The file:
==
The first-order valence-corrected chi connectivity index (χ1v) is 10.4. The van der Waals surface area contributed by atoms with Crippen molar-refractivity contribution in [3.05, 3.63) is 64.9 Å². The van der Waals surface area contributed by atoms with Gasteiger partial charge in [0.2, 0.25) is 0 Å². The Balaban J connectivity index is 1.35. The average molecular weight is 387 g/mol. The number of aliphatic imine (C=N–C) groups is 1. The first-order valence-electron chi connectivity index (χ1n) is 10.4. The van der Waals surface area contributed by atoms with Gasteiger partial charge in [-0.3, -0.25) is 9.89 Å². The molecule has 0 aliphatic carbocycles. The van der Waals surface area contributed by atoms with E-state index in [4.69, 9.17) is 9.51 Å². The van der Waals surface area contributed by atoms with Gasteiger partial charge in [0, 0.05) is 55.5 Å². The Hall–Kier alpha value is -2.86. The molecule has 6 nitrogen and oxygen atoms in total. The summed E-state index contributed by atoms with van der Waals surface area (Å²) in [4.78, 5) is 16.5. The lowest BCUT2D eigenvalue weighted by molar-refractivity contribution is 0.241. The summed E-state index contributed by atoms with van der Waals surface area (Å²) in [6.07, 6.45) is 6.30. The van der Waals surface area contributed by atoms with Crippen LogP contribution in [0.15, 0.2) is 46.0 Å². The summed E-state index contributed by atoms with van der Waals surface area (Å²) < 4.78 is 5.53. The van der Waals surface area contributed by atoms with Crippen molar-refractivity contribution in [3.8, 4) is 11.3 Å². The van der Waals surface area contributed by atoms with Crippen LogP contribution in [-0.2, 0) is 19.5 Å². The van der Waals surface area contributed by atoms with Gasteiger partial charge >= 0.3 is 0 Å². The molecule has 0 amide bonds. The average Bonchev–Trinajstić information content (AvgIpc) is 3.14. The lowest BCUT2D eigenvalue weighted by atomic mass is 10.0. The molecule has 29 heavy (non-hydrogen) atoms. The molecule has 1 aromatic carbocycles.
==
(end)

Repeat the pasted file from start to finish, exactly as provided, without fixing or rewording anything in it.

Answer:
The first-order valence-corrected chi connectivity index (χ1v) is 10.4. The van der Waals surface area contributed by atoms with Crippen molar-refractivity contribution in [3.05, 3.63) is 64.9 Å². The van der Waals surface area contributed by atoms with Gasteiger partial charge in [0.2, 0.25) is 0 Å². The Balaban J connectivity index is 1.35. The average molecular weight is 387 g/mol. The number of aliphatic imine (C=N–C) groups is 1. The first-order valence-electron chi connectivity index (χ1n) is 10.4. The van der Waals surface area contributed by atoms with Gasteiger partial charge in [-0.3, -0.25) is 9.89 Å². The molecule has 0 aliphatic carbocycles. The van der Waals surface area contributed by atoms with E-state index in [4.69, 9.17) is 9.51 Å². The van der Waals surface area contributed by atoms with Gasteiger partial charge in [0, 0.05) is 55.5 Å². The Hall–Kier alpha value is -2.86. The molecule has 6 nitrogen and oxygen atoms in total. The summed E-state index contributed by atoms with van der Waals surface area (Å²) in [4.78, 5) is 16.5. The lowest BCUT2D eigenvalue weighted by molar-refractivity contribution is 0.241. The summed E-state index contributed by atoms with van der Waals surface area (Å²) in [6.07, 6.45) is 6.30. The van der Waals surface area contributed by atoms with Crippen LogP contribution in [0.15, 0.2) is 46.0 Å². The summed E-state index contributed by atoms with van der Waals surface area (Å²) < 4.78 is 5.53. The van der Waals surface area contributed by atoms with Crippen molar-refractivity contribution in [3.8, 4) is 11.3 Å². The van der Waals surface area contributed by atoms with Crippen LogP contribution in [-0.2, 0) is 19.5 Å². The van der Waals surface area contributed by atoms with Gasteiger partial charge >= 0.3 is 0 Å². The molecule has 0 amide bonds. The average Bonchev–Trinajstić information content (AvgIpc) is 3.14. The lowest BCUT2D eigenvalue weighted by atomic mass is 10.0. The molecule has 29 heavy (non-hydrogen) atoms. The molecule has 1 aromatic carbocycles.